When Plan B restrictions were in place, the guidance changed to encourage those who could work from home to do so again. However, many offices remained open during this time, having been closed for all three of the previous lockdowns.
When does the work from home rule end in Scotland?
The work from home rule is expected to end at the beginning of February. It’s very much still in place for the moment though, with First Minister Nicola Sturgeon suggesting that Scotland will return to a “more hybrid approach” from the beginning of next month.
She said that Scotland was “once again entering a calmer phase of the pandemic” but there was still “significant pressure” on the health services due to the most recent wave of coronavirus.
Official guidance on the Scottish government’s website reads, “From 17 December 2021, by law, businesses, places of worship and service providers must take reasonable measures to minimise the risk of the incidence and spread of coronavirus. Supporting employees to work from home where possible, is an important part of that.”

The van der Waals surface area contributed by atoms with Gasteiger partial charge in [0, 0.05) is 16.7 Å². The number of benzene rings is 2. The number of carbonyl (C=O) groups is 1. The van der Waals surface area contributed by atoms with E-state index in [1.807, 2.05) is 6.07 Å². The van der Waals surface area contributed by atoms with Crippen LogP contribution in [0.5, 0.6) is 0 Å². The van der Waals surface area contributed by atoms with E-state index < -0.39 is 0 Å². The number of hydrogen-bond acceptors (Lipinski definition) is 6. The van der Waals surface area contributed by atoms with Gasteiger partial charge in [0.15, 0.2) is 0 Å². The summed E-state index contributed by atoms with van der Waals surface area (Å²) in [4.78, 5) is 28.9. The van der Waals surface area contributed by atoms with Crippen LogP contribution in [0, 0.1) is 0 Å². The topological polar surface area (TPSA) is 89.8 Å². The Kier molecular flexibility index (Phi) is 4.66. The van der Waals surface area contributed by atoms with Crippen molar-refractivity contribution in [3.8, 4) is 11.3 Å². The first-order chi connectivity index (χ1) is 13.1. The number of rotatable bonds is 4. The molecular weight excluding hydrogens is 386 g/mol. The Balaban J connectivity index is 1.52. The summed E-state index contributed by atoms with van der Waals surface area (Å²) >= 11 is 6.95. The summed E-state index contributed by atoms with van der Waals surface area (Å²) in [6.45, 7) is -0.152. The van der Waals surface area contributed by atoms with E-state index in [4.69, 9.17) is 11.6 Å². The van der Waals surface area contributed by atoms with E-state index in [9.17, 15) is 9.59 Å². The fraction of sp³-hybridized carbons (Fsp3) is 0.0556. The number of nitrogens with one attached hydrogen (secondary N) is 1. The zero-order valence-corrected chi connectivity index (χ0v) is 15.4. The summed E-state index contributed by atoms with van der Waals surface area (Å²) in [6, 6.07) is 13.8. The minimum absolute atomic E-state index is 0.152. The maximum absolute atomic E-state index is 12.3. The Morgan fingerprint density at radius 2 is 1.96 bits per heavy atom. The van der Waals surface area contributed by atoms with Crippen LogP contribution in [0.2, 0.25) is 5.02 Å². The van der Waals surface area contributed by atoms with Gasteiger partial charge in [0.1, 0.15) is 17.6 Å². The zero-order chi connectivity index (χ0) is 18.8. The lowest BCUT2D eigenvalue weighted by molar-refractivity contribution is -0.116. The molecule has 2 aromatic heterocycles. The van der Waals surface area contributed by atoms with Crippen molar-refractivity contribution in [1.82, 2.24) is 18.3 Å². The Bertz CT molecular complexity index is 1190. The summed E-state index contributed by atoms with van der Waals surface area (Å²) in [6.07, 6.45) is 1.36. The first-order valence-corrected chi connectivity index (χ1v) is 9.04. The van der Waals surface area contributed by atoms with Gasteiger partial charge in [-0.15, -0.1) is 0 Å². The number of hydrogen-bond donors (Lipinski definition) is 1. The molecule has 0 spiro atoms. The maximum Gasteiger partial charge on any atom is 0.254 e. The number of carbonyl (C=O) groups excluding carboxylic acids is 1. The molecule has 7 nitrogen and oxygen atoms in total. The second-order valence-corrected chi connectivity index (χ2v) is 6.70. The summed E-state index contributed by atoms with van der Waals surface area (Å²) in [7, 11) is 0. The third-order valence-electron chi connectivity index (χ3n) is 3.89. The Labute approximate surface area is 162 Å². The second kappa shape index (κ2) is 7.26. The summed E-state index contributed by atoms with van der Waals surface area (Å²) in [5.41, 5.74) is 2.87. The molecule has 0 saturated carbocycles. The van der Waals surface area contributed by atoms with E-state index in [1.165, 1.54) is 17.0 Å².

When does the work from home law end in Wales?
The requirement to work from home in Wales, put into law last year, will come to an end on January 28 2022. Unlike other countries, Wales put their working from home requirement into law. From this late January date, it will move to become guidance.
Although, the government have stressed that this is by no means an encouragement to return to the office and staff should not be “required or placed under pressure to return” after this date unless there is a strong business need.
Official guidance says that from January 28, “working from home remains important but moves from law to guidance”. Also from this date in Wales:
- Nightclubs will be able to open again
- Covid passes won’t be required for large indoor events, nightclubs, cinemas, theatres and concert halls
- There will be no restrictions on meeting people
- No requirement on table service in hospitality venues, or the need to keep a 2 metre physical distance.